Speculation is the new luxury good
The argument that cryptos are not backed by cashflows and hence have no intrinsic value has been countered by the logic that not all assets need to have an intrinsic value – it can have a transactional value i.e, what price other buyers are willing to pay as in art, for example. In this really short read, Seth Godin extends that logic to speculation i.e, relying on being able to sell out to the greater fool is akin to a luxury good – the price is not so much explained by the utility value of the good but how others perceive your status as a result of its ownership.
“A luxury good is one where the price paid is much higher than the apparent utility it offers. We pay extra precisely because it’s not a good value. The utility lies in how we and our peers think about it. The scarcity and bling of a luxury good are used to increase our status (in our own eyes and those in our cohort).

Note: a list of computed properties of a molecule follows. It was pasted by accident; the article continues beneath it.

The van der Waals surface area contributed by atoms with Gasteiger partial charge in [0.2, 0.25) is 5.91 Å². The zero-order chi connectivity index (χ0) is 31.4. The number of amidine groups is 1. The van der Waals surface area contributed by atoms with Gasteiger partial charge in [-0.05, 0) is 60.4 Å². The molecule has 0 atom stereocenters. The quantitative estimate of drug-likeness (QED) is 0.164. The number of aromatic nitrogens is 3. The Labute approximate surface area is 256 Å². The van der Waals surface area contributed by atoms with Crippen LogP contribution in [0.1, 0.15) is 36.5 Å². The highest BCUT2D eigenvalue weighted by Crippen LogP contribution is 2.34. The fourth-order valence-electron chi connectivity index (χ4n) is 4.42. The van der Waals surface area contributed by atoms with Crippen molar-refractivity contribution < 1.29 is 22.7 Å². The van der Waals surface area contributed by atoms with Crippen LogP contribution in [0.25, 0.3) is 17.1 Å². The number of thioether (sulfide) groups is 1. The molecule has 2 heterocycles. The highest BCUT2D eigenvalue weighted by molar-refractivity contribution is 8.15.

And so, a top-end Mercedes isn’t much better at being a car than a Hyundai is, it simply costs more.
As engineering has improved and knock-offs have increased, though, the two-hundred-year tradition of physical luxury goods is fading away.
One thing that’s taking its place is speculation.
An NFT has zero utility. It’s simply an entry in the blockchain that shows ownership of something that anyone could see for free.
But that in itself is a sort of luxury.
There are now hundreds of digital NFTs each worth more than a million dollars each. Just like Reddit stocks, they change in value dramatically, they come with a story and they’re fun to talk about with your friends and peers.
And one day, every one of them will be owned by someone who is unable to sell it at a profit.
Speculation is a great hobby if you can afford it, but it shouldn’t be confused with investment.”